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The Psychology Behind Market Meltdowns

Mar. 09, 2020 12:36 PM ET5 Comments
Malvin Spooner profile picture
Malvin Spooner


  • Panic is precursor to market meltdown.
  • Psychology is an important determinant of bear markets.
  • It won't be over until 'acceptance' takes over sentiment.

We need panic! It's the first step towards recovery - but not the last. A true market meltdown, if this is one, starts with panic - and we're not there yet. The following is a direct quote from my A Maverick Investor's Guidebook:

Here is just a small sampling of the great financial panics since the turn of the twentieth century:

  • Stock Market Crash of 1929 (aka the Great Crash)
  • The 1973–75 recession
  • The recent financial crisis of October 2007 to November 2008

A market panic occurs in a few steps:

  • Stock markets fall rapidly and unexpectedly. This is because there is suddenly far more sellers of securities than there are buyers. News travels fast. Markets are actually an information industry.
  • As stock prices decline (as well as the prices of other assets such as bonds, real estate, and commodities such as oil or copper), all sorts of investors begin to panic and try to sell their stocks and any other assets deemed to be vulnerable—and this all happens at the same time. Anyone who might have been interested in buying assets is spooked by the landslide of selling and postpones any action.
  • Once the dust settles, volumes on stock exchanges and other markets dry up. Sellers realize they can’t sell if there are no buyers. Potential buyers are worried that anything they buy will devalue even more. Checkmate.

Photo by: Daniel Naupold/Reuters

What's been missing until recently is real panic. There are too many pundits in the press and on television telling everyone not to panic, and that once the novel coronavirus is under control things will be back to normal. This presumes that it is only the virus that is the problem. As I've mentioned in previous articles, excessive liquidity caused outrageous valuations, and the actual global slowdown are the issues - sparked by COVID-19. When

This article was written by

Malvin Spooner profile picture
Malvin Spooner is a veteran money manager, former CEO of award-winning investment fund management boutique he founded. He authored An Investment Maverick's Guidebook which blends his experience touring across the heartland of the United States on his Harley with valuable investing tips and stories. He has been quoted and published for many years in business journals, newspapers and has been featured on many television programs over his career. An avid motorcycle enthusiast, and known across Canada as a part-time musician performing rock ‘n’ roll for charity, Mal is known for his candour and non-traditional (‘maverick’) thinking when discussing financial markets. His previous book published by Insomniac Press — Resources Rock: How to Invest in the Next Global Boom in Natural Resources predicted the prior boom in natural resources - published early in 2004. He now teaches Finance, Economics, Business Strategy & Professional Ethics course at a Canadian college.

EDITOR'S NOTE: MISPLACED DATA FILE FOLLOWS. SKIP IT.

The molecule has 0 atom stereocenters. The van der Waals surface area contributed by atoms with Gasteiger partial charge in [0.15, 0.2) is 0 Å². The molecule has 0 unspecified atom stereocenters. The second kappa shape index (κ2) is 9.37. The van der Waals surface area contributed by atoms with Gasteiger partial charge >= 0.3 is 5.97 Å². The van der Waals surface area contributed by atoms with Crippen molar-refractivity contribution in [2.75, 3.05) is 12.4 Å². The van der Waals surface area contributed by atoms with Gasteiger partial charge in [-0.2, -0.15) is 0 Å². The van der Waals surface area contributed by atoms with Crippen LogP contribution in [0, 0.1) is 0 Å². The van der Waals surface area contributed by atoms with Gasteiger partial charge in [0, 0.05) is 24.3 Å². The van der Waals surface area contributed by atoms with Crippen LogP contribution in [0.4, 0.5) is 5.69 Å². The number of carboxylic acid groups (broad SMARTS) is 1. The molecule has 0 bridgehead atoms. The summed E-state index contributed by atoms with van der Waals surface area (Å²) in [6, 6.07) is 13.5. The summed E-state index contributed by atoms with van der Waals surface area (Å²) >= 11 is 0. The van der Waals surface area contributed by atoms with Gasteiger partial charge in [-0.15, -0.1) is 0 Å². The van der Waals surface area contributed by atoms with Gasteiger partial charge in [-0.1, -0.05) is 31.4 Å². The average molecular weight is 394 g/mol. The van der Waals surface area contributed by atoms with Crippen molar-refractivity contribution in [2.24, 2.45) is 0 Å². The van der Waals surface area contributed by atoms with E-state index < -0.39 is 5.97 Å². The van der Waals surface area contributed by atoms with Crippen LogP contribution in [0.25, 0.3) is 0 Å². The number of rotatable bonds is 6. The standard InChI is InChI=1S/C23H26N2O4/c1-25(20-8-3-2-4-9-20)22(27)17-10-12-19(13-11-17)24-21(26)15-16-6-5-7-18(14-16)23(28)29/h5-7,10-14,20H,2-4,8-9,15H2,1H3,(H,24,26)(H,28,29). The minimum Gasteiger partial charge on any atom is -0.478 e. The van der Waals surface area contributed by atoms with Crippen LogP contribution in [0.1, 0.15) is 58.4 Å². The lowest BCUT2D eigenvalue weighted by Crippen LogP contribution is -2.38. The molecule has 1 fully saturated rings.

Analyst’s Disclosure: I/we have no positions in any stocks mentioned, and no plans to initiate any positions within the next 72 hours. I wrote this article myself, and it expresses my own opinions. I am not receiving compensation for it (other than from Seeking Alpha). I have no business relationship with any company whose stock is mentioned in this article.

Seeking Alpha's Disclosure: Past performance is no guarantee of future results. No recommendation or advice is being given as to whether any investment is suitable for a particular investor. Any views or opinions expressed above may not reflect those of Seeking Alpha as a whole. Seeking Alpha is not a licensed securities dealer, broker or US investment adviser or investment bank. Our analysts are third party authors that include both professional investors and individual investors who may not be licensed or certified by any institute or regulatory body.

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Comments (5)

wald22 profile picture
Debt should not be considered an asset. The value of debt needs to be written down. Same was true in 1929 and it is true today. Over the next 5 years everything will be reduced in value.
Malvin Spooner profile picture
It happens when borrowers default. Will be plenty in oil patch.
wald22 profile picture
The bottom line is that we've had severe flu's before without a recession and when we did have a downturn, the economy bounced back. Presently the stock market is pricing in a steep drop in profits, which is a very sure thing because those profits never existed in the first place. Using debt as a vehicle to buy back shares to increase earnings per share is not the same as earning those profits from profits made earning them. US corporations have a lot of money invested in China that is now dead money.
jbbson profile picture
To the first: why buy when Im already a losing? would you initiate a new position, based on fundamentals at the new price?

"to the second: Who relies on news from China?" everybody that panicked
Malvin Spooner profile picture
I would initiate when the ‘experts’ STOP SAYING THIS IS TRANSITORY. When they capitulate then it’s time.
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